this aggression will not stand
My jaw dropped when I read Jeffrey Sachs' attack on foreign aid expert and NYU professor Bill Easterly in the Huffington Post. Sachs, a prominent figure in the world of rich white people who convene in fancy hotels to talk about ways to help poor brown people, lumps in Easterly with Dambisa Moyo (whose recent book argues that foreign aid only hurts Africa) as an "opponent of foreign aid" with complete disregard for nuance, civility, and the facts.
This is ludicrous and Sachs knows it. Easterly does not denounce all foreign aid programs. Anyone who has actually read his work knows so. He simply asks, as the subtitle of his excellent Aid Watch blog proclaims, that aid actually benefit the poor. Easterly doesn't believe that programs planned in European and American capitals generally do so, and he contends that trusting locals and the free market to solve their own economic development problems is usually more effective.
He has a point. The long record of failed aid programs in the developing world that wasted billions of dollars and the failure of a long list of countries to develop in any meaningful sense in the last fifty years makes it clear that something is horribly wrong in our current system of foreign aid. Sachs does nothing to give a fair presentation of Easterly's actual views. It's not that Easterly opposes all forms of aid; it's that he opposes stupid aid that disregards the needs, preferences, and lifestyles of the recipients. An undergraduate reading one of Easterly's articles would understand the distinction. I am quite certain that Sachs does as well.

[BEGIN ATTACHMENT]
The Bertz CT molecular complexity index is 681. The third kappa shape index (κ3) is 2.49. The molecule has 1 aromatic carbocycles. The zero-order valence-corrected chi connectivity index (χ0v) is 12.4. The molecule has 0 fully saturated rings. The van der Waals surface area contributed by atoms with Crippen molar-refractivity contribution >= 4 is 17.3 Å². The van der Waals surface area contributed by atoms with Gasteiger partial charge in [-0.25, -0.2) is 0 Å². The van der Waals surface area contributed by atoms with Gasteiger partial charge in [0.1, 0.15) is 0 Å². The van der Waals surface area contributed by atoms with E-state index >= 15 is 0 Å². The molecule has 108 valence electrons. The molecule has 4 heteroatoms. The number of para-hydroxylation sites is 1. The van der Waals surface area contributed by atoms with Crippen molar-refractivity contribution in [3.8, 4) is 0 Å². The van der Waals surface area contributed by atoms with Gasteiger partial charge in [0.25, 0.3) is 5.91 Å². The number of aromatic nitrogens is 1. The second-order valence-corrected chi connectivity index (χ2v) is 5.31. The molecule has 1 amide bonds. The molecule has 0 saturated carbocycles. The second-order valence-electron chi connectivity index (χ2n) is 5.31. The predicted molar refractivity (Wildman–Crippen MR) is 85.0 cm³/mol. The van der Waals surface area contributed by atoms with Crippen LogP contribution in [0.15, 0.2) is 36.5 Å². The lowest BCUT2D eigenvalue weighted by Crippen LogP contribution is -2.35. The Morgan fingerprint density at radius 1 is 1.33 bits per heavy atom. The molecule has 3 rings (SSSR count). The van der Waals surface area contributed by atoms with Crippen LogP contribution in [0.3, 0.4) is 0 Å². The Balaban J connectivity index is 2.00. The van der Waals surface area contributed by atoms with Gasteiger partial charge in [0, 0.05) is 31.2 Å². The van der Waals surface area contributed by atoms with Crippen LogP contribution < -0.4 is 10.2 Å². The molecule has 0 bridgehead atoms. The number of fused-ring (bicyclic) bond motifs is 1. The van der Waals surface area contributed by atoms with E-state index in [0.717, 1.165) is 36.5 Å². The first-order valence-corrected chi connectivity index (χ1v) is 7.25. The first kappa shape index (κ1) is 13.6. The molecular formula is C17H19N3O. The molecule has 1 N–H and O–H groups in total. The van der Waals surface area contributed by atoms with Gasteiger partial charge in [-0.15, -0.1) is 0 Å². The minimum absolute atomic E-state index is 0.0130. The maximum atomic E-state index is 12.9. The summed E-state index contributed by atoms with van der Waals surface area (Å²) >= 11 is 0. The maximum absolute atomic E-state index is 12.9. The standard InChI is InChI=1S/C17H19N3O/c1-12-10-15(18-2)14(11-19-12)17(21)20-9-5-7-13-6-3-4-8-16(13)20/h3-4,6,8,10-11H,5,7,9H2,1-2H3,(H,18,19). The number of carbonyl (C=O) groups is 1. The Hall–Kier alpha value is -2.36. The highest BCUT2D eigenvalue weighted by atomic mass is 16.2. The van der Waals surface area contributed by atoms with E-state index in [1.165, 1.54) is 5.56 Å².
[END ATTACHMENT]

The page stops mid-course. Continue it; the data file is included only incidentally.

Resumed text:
It's unfortunate that Sachs chose to include this sort of personal attack in what was otherwise a decent post on the ways that some foreign aid does help the world's poor through the provision of lifesaving medicines and access to clean drinking water. Sachs also points out the disingenuousness of those who denounce all aid programs but are themselves the recipients of foreign assistance. But he destroyed a lot credibility by digressing into an entirely unnecessary attack.
It's fine to disagree with the views of any given scholar; after all, that's mostly what graduate school trains us to do. I certainly don't agree with everything Easterly writes, but that doesn't give me license to blatantly misrepresent his claims. A person of Sachs' prominence should know better.
UPDATE: Easterly responds to Sachs here. Thanks to reader Lauren for the tip.